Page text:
WE knew who would win from the moment the contest was called, but it was interesting that Labour were clearly unprepared to give an inch while defending Peter Brayshaw’s council seat at the St Pancras and Somers Town by-election.
The councillor who died just before Christmas would have been proud, although unsurprised, by the landslide result, which saw Paul Tomlinson claim the spoils on Thursday night with more than 1,400 votes.
Despite the inevitability of it all, the party seemed to put a bit of extra welly into the task. This was to some extent because it coincided with the momentum of parliamentary candidate Sir Keir Starmer’s campaign to hold Frank Dobson’s Holborn and St Pancras parliamentary seat.
Although Lib Dem opponent Jill Fraser was the source of a potential drinking game based on the number of times she used the word ‘local’ when she appeared on the Sunday Politics last week, the Labour knight’s team are keen for her what’s he done for Camden line to spread.
So, rarely a week goes by without one of his greatest fans, and as it happens a handy photographer, former councillor Robert Latham sending Facebook a picture of Sir Keir on the doorstep. As if to make doubly sure that we all understand there are no hard feelings over the selection contest which distracted us in the autumn, these more recently have often included a picture with group leader Sarah Hayward – like the one above, in which they sandwich Cllr Tomlinson with smiles.
The extra push in St Pancras and Somers Town, however, was not just about parading Sir Keir. It was, from a Labour view, a chance to put those pesky Greens in their place, following their loud delight at an increased membership and the ‘Green surge’ story of recent weeks.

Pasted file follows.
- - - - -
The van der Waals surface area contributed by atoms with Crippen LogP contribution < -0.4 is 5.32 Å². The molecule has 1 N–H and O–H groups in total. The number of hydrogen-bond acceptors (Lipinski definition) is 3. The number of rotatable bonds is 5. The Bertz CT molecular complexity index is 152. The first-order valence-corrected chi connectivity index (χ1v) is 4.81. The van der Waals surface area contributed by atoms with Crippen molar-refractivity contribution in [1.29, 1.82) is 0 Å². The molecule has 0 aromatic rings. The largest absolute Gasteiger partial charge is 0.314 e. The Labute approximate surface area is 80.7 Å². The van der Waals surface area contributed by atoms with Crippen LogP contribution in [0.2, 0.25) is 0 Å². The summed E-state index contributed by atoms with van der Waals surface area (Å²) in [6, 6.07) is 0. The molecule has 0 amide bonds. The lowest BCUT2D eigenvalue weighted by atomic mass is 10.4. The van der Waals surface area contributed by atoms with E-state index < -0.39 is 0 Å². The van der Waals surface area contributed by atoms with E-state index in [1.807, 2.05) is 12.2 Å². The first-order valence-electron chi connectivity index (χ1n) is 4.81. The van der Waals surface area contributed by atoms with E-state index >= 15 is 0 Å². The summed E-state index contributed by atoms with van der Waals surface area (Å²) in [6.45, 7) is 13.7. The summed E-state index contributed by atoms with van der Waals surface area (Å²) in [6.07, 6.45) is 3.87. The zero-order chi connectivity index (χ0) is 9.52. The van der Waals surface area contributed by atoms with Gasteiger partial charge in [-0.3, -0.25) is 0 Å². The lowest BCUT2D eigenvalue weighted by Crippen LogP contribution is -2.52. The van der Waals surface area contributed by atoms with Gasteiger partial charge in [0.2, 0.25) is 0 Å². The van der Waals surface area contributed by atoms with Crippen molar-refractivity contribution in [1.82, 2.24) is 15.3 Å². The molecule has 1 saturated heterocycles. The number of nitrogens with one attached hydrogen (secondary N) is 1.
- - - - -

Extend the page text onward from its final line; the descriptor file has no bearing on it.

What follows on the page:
In the claim for left-leaning voters, this was a chance to say: Green surge? What Green surge? And so it was: the third place finish for Tina Swasey was almost the first thing the Labour victors talked of; firstly because this was an easy to demonstrate slip, as the Greens had polled second in Somers Town less than a year ago. Then, more symbolically, because Tina had only managed bronze in the ward which her party leader Natalie Bennett calls home.
The Tories were of similar mind, digesting their 30 vote advantage over the Greens on the night as reassurance that they are not being outmuscled in what looks like a race for second place in Holborn and St Pancras, and deliberating on whether this was a humiliation in Natalie Bennett’s backyard or just a mere embarrassment in Natalie Bennett’s backyard. Whatever it was, it was in Natalie Bennett’s backyard.
And it was noted with scheming fox faces by the winners (and the Tories) that Natalie was not in the room when the votes were totted up. Where is she?, they gasped theatrically.
Even former Liberal Democrat council leader Keith Moffitt had made the effort to front up another wound for his party; it was the Lib Dems weakest ward but a by-election score below 100 is a contrast to the days when then these nights ended with the council’s marble staircases decorated with yellow diamonds.
Maybe the otherwise-engaged Natalie should have sent her lookalike impersonator to fill in, available for hire should you ever need a Natalie Bennett lookalike and appearing on the Buzzfeed laughter lists last week. Will Blair can’t say he has one of those.
More practically, she had speeches and newspaper interviews the following day and if she had crashed on air again, she would have faced questions as to why she had been up past midnight in the O’Neill’s bar the night before, picking over a by-election scoreline which everybody could have predicted beforehand.
And that’s where it all ended, four parties – UKIP didn’t bother with this one – mulling over success and defeat in four separate corners of the pub opposite the Town Hall.
In Labour’s corner, a bulge of happy faces, the talk of why Paul Tomlinson had been chosen for this plum assignment had been consigned to the past. There was no scandal in his selection, just some mutterings at the time that despite a commitment to having the most representative ruling group possible, the party had, to quote one grumbler, ‘replaced one older white man with another’. You can’t, as we’ve seen before, expect a safe seat pick in Camden’s Labour Party to go by without someone getting irritated, somewhere along the line.
Councillor Tomlinson, as he can now call himself, however, is not a man of a million enemies. He appears to have a fair mind and talks about wanting to help investigate Camden’s health inequalities. It’s not a bad starting point if his gentle tones can get heard among his 39 new colleagues at the Town Hall.